Remembering Nancy Reagan 1921-2016
Submitted on March 7, 2016 in CSPC in the News
The Center for the Study of the Presidency & Congress remembers the legacy of First Lady Nancy Reagan, her lifetime of public service, and her role not only as the First Lady, but also the closest advisor and confidant to President Ronald Reagan. The late CSPC President and CEO David M. Abshire noted that Mrs. Reagan played a “crucial role in saving the Reagan presidency, and has thereby achieved a special place in the history of first ladies.”
During the darkest days of the Iran-Contra scandal, Abshire was recalled from his post as U.S. Ambassador to NATO to lead the White House investigation into the scandal. In the following excerpts from his 2005 book, Saving the Reagan Presidency, Dr. Abshire wrote of the unique role that Nancy played in the Reagan White House.
“Nancy Reagan was one of the most powerful first ladies in history. In this respect she ranked with Edith Wilson and Eleanor Roosevelt, but I learned that she was totally different from each. She was... not only the president's closest adviser and best friend but also the 'indispensable factor in his political life.' Reagan would most probably never have been president without her. Time and again, she had been a major factor, sometimes a key factor, in the crises of her husband's political career… She was deeply devoted to her husband to her husband and would do anything to ensure his place in history and in the affection of the American public.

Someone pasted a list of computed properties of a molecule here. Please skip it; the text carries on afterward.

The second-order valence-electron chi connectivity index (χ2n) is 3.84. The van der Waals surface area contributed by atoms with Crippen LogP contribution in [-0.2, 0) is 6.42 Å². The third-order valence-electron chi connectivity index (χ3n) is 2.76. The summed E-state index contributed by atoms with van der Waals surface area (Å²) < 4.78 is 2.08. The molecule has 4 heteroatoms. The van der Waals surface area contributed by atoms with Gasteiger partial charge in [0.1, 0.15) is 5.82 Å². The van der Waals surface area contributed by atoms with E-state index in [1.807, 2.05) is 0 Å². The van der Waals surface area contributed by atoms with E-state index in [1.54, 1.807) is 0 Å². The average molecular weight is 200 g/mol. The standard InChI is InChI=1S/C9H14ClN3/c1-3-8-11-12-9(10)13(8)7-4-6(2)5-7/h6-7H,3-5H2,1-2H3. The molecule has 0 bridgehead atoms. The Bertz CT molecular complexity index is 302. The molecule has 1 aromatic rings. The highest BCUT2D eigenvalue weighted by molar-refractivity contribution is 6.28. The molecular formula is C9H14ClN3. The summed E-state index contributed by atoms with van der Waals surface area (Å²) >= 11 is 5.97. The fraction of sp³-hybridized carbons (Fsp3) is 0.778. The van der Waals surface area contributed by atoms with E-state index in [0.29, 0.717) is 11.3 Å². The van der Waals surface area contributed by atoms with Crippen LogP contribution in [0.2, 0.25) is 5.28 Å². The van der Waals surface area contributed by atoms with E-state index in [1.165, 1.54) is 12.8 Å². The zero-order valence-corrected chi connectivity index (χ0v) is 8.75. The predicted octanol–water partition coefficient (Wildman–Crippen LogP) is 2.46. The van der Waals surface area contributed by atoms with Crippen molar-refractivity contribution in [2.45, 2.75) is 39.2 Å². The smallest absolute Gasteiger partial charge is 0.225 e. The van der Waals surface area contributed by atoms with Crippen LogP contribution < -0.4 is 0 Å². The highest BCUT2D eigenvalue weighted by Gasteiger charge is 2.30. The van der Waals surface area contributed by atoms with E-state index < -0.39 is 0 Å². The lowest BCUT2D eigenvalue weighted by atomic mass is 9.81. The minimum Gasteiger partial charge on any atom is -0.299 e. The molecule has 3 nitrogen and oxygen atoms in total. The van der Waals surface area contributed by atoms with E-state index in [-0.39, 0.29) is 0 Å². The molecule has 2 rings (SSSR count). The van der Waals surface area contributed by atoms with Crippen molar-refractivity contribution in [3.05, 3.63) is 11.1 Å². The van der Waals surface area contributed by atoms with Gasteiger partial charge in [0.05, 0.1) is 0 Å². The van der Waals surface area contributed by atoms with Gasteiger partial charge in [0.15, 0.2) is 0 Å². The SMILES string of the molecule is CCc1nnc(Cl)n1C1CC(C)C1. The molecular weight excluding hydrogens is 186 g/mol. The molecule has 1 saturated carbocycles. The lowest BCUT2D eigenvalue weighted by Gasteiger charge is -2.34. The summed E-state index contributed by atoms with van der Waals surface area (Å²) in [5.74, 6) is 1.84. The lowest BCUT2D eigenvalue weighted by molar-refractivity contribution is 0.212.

“In times of crisis, Nancy Reagan simply did not believe in standing still… When Nancy was brought in after the [Iran-Contra] scandal had broke, she was key in the turnaround, bringing in outside advisers, protecting the president from foolish moves on premature public appearances, and-looking long term-bringing in a new chief of staff. Truly, it can be said that Nancy Davis Reagan played a crucial role in saving the Reagan presidency and has thereby achieved a special place in the history of first ladies.
"This closeness [of Ronald and Nancy Reagan] never weakened, ... despite the stresses of political campaigns, despite the demands of the presidency, despite the curse of the Iran-contra affair, and, ultimately, despite Alzheimer's disease.”
While the lessons of history often focus on the President as an individual, it is worth remembering that the White House is often a cast of hundreds, and a select few serve as close advisors, confidants, and supporters for the President. Nancy Reagan greatly shaped the role of the First Lady, both publicly and behind closed doors, and her legacy will be studied for generations.